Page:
This is a picture of our morning board at the END of the first week of school.  As you can see - it was a busy one!

As promised, a lot of our activities were ones I created for my new Wild About A New School Year pack which can be purchased for $2.50 in my TPT store here.

Hope you all have a grrrrrrreat year of homeschooling!  

Saturday, September 26, 2015

Lesson Theme: Transportation!

Whew!  We have had a rough September so far (travel, unexpected bad news, illness and loss of a loved pet, etc.).  However, I wanted to make sure I posted at least one of our themes for this month before October sets in!

This is a shot of our morning board.  We made some word webs for our transportation topic and sorted vehicles according to land, water, air types (I believe I saw this activity on Pinterest but do not remember where).

I bought one of these at Mardel and posted it outside the classroom door.  The idea was for the kids to stop before entering the classroom and either read sight words (Mr. J) or translate Latin words (Miss A).

This was another Mardel purchase, and I posted it near our dining area.  I wanted the kids to practice their math facts before eating.  I color coded the facts for each child so he/she would know which ones to practice.

I turned some stickers into a graphing game.  We would roll the dice and graph what came up.  The stickers are on small green Post-it notes, which made it easy to remove and play more than once.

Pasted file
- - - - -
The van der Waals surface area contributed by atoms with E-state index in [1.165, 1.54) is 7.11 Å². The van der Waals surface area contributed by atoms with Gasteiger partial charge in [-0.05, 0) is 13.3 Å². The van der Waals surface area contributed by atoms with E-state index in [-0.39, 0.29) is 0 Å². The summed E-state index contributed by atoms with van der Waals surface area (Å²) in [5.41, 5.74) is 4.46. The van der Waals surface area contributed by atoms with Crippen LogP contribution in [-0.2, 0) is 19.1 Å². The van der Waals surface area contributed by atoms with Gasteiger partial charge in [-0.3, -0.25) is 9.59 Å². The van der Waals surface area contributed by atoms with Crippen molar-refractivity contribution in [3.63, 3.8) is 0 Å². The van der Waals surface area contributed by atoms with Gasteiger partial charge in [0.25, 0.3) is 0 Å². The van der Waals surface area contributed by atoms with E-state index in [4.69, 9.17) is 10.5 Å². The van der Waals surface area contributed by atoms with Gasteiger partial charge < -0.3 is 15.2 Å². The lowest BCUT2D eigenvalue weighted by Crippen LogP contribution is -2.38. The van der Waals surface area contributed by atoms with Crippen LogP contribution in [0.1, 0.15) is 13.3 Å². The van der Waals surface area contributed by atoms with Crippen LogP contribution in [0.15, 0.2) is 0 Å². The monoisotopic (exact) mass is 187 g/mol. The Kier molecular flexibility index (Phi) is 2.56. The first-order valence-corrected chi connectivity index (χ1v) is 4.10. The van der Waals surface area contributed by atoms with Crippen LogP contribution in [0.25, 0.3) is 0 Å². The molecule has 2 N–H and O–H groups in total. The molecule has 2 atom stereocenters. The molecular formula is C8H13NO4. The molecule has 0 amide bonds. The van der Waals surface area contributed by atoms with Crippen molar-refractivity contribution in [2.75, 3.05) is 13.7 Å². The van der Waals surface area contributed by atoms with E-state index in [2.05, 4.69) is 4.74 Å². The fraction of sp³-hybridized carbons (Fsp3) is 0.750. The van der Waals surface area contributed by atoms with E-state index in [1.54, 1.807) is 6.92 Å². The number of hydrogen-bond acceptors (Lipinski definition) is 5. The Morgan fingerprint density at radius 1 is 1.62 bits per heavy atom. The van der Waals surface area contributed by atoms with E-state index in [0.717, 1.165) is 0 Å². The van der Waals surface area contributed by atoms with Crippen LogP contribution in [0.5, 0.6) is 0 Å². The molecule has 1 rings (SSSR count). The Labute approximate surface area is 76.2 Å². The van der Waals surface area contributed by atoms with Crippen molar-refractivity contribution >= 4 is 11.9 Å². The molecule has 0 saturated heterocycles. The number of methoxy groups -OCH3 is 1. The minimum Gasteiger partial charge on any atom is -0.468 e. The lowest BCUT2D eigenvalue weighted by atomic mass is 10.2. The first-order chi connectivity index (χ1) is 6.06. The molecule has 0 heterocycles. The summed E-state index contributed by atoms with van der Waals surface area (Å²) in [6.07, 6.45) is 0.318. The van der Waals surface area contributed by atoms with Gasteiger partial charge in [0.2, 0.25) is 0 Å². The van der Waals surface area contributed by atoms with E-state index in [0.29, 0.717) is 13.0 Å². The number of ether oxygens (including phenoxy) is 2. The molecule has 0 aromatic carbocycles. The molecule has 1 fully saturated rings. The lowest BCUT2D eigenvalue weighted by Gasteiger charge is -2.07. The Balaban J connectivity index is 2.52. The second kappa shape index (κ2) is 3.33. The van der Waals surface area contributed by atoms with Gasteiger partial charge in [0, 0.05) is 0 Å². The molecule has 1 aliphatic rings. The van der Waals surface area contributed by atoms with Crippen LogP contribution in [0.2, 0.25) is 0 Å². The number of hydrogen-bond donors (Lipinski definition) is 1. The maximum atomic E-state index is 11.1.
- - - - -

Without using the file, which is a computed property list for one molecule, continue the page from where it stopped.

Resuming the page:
I found this cute poem here (along with other transportation idea gems), and we made a stoplight to go along with it by gluing tissue paper behind the cutout circles.  Inspiration for the stoplight can be seen here.

Speaking of stoplights, this was part of lunch one day.  I toasted the bread and cut out the circles using a round cookie cutter.  The red "light" is tomato.  The yellow "light" is cooked egg (whipped up an egg and poured some in the circle to cook while the bread was toasting in the skillet).  The green "light" is avocado.  

We played a memory game with some road signs and then added them to a city we made.  Inspiration came from this post.

Another fun idea for this activity is to have the kids practice giving directions to each other using the words "left" and "right" as they use small cars to visit different buildings or deliver items.

We read "If I Built a Car" and then practiced building our own lego cars (inspired by this post).